It’s easy to make a simple mistake, especially since JavaScript is not a completely functional programming language and it doesn’t favor immutability.

There are many JavaScript methods you should avoid while aiming in immutable code. Check out this list of mutator methods.

In Mozilla docs, you can find JavaScript methods that are safe to use.

But how do you check your code for mistakenly mutated Redux store? We can use a middleware called redux-immutable-state-invariant, which is designed specifically for this purpose.

This library should not be used in production, as it can degrade app performance, but It’s a great tool for tracking possible issues.

The library is very easy to use because the set up is one simple step.

How does it work? If you’re in your app and some data is mutated either in dispatch or between dispatches, you’ll receive an error message.

Use pure components

If you require small updates of immutable structures such as state, using pure components is the way to go.

Pure components were added with React 16.6, and they’re a great way to improve performance by avoiding unnecessary re-renders.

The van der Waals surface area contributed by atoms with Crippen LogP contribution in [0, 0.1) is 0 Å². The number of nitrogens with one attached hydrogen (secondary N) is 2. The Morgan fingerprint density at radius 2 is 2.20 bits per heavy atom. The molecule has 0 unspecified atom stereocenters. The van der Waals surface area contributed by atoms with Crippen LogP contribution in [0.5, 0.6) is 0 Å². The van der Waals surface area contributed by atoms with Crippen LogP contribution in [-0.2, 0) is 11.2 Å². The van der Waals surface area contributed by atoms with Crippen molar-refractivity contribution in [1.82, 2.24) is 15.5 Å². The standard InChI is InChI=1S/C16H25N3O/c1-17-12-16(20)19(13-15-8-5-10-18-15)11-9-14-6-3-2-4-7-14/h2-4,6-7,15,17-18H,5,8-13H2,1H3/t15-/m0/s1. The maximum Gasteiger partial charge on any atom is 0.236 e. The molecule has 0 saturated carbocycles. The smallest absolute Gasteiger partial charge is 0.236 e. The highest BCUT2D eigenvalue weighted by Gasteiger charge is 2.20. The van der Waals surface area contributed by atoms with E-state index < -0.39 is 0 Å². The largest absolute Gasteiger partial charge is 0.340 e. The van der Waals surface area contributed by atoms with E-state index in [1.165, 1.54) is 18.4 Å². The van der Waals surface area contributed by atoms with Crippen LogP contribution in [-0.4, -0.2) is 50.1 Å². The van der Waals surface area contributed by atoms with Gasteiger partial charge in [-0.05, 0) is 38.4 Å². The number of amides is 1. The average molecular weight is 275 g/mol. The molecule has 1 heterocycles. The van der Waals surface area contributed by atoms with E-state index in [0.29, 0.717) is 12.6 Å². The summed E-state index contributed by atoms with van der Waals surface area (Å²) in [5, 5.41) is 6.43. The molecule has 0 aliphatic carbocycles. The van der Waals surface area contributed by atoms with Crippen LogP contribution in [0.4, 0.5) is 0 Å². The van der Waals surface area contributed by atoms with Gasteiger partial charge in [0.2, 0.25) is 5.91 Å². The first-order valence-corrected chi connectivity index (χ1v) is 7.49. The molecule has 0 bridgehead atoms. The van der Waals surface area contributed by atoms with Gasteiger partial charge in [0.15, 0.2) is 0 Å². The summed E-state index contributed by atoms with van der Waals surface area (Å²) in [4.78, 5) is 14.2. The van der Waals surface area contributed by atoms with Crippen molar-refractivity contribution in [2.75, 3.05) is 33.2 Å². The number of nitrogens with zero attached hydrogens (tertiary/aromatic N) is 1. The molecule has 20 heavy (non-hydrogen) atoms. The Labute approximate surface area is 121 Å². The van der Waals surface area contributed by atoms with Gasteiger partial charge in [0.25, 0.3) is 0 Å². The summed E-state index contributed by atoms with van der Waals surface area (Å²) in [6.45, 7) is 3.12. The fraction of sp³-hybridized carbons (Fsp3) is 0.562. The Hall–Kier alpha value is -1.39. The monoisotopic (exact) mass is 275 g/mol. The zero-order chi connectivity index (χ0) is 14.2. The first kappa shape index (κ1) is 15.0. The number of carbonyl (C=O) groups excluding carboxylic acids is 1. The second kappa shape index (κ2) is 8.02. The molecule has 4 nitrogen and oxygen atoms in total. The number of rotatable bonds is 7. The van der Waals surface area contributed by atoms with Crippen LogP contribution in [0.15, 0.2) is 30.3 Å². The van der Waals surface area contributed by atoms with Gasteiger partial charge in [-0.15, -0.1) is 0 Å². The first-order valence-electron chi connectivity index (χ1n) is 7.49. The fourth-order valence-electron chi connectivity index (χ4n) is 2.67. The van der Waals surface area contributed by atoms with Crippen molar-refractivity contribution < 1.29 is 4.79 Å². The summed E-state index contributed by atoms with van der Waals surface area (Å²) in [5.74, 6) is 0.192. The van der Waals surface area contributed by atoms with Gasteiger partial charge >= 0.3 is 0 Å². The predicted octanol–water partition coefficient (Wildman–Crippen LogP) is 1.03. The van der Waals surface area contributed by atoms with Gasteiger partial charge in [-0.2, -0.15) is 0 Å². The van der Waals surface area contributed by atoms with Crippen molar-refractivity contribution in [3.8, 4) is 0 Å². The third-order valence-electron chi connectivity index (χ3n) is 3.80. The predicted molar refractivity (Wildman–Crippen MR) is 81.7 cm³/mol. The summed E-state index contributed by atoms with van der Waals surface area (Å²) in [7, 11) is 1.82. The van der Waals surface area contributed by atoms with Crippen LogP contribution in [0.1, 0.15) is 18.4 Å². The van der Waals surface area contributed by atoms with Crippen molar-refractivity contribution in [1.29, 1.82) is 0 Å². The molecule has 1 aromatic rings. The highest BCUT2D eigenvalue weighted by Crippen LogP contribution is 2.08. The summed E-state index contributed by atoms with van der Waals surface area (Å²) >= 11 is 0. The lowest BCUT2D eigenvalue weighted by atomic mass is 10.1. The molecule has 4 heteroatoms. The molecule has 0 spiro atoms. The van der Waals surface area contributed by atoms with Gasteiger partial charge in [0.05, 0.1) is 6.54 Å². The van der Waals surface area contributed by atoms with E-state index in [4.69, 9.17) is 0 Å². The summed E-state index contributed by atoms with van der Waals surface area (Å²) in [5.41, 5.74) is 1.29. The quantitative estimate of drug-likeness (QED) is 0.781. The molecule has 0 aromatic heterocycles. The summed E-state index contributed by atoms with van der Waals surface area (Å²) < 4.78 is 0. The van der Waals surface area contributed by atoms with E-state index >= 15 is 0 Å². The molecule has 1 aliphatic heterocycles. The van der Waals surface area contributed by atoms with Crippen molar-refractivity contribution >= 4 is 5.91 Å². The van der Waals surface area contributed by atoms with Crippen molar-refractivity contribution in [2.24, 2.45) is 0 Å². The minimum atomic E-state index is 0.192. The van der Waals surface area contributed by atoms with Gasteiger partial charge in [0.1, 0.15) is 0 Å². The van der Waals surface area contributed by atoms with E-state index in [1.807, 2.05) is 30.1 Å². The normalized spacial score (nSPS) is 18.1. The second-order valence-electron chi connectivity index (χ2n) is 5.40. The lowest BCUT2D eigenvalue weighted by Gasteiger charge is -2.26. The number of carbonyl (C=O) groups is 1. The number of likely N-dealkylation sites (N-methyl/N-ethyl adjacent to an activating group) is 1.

It works out of the box and is no different from React components. The only change is that it has a shallow prop and state comparison.

Keep in mind that if you need to update structure with deep comparison, it may be quicker to re-render the whole component. It’s important not to overdo it with pure components.

Remember, that pure component’s shallow equality check is not cheap, and we should always measure performance difference instead of putting them everywhere.

For a deeper explanation of pure components in React, you can look at this blog post: Pure functional components.

Use Memo

const memoizedValue = useMemo(() => computeExpensiveValue(a, b), [a, b]);
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The other way to improve performance by avoiding re-renders is to use useMemo hook, which returns a memoized value.

Functions passed to useMemo will be run only when some argument passed as array changes.

While improving performance, we should always avoid early optimization.